The Colloquium Series: Inclusion and Equity Efforts to Elevate Historically Underrepresented Faculty and Staff - Current Events

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The Division of Inclusion & Equity, Office of the Provost, Human Resources, and the Pew Faculty Teaching and Learning Center have collaborated to create a Colloquium Series: Inclusion and Equity Efforts to Elevate Historically Underrepresented Faculty and Staff. Contemporary scholars and practitioners will construct the learning spaces with tremendous insights into inclusion, equity, and social justice in higher education. The series' motivation is employee climate and is a response to ongoing conversations with our affinity groups and campus climate data.  We want to be a place where our historically and structurally underrepresented faculty and staff can thrive.

Upcoming Events

GVSU I&E Colloquium on Supporting Native and Indigenous Staff, Faculty, Students and Communities

Let's continue the conversation around supporting Indigenous Knowledge Systems, per Dr. Tachine:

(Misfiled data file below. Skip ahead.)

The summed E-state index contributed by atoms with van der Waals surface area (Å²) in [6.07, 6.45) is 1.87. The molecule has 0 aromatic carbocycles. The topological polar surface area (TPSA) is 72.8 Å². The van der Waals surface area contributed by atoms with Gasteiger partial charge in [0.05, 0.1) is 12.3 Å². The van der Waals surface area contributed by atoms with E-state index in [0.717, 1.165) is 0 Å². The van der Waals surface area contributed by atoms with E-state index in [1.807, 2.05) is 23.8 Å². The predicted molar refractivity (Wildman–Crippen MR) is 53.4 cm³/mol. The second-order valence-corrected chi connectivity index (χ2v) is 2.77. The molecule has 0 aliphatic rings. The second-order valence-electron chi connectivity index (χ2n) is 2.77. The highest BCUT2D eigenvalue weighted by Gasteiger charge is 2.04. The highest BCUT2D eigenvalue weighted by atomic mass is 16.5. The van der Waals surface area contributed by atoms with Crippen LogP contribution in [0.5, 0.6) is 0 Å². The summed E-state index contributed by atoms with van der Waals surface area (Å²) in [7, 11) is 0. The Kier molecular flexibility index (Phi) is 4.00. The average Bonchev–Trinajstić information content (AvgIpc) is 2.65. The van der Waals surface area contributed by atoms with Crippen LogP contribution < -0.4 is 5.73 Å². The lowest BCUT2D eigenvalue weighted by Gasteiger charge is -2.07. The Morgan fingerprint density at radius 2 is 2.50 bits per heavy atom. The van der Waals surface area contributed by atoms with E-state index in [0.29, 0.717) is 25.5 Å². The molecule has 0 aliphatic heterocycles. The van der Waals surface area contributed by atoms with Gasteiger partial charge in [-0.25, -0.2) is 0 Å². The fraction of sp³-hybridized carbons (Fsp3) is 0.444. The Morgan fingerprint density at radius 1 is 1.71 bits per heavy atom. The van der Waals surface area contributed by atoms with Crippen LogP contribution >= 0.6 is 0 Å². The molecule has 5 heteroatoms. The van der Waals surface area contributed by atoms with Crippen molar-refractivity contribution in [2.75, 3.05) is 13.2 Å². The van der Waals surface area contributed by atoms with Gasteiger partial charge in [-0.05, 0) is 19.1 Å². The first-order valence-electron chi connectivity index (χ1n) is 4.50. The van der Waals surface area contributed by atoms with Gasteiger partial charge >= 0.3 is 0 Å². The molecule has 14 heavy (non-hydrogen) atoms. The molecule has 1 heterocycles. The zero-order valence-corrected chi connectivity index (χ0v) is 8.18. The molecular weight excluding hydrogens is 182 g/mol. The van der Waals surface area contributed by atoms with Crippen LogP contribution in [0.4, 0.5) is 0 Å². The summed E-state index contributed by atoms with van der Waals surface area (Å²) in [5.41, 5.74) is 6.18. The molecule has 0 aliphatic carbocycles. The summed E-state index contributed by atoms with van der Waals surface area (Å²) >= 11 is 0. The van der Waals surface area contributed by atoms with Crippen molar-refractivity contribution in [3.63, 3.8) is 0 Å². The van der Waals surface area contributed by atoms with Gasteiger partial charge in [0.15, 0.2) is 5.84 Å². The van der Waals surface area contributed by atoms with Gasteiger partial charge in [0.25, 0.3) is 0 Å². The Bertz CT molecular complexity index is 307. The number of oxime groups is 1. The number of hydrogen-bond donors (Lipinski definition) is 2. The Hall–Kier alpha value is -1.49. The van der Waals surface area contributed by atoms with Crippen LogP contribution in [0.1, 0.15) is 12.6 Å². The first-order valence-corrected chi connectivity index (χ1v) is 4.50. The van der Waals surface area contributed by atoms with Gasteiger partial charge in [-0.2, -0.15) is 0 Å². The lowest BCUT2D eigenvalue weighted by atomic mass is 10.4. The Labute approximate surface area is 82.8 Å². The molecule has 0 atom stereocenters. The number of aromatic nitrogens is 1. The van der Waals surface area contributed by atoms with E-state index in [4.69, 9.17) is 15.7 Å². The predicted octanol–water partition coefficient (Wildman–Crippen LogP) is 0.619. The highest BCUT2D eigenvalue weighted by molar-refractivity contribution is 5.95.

Join the Native American Advisory Council leadership for input sessions around expanding indigeneity in the classroom with GVSU


Dr. Amanda Tachine

Presenter: Dr. Amanda R. Tachine, PhD, Pronouns: She, her, hers

Dr. Amanda R. Tachine is Navajo from Ganado, Arizona. She is Náneesht’ézhí Táchii’nii (Zuni Red Running into Water) born for Tł’ízí łání (Many Goats). She is an Assistant Professor in Educational Leadership & Innovation at Arizona State University. Amanda’s research explores the relationship between systemic and structural histories of settler colonialism and the ongoing erasure of Indigenous presence and belonging in college settings using qualitative Indigenous methodologies. She is the author of Native Presence and Sovereignty in College and co-editor of Weaving an Otherwise: In-relations Methodological Practice. She has published in the Journal of Higher Education, Qualitative Inquiry, International Review of Qualitative Research, International Journal of Qualitative Studies in Education, and other scholarly outlets. She also has published thought pieces in the Huffington Post, Al Jazeera, The Hill, Teen Vogue, Indian Country Today, Inside Higher Ed, and Navajo Times where she advances ideas regarding discriminatory actions, educational policies, and inspirational movements.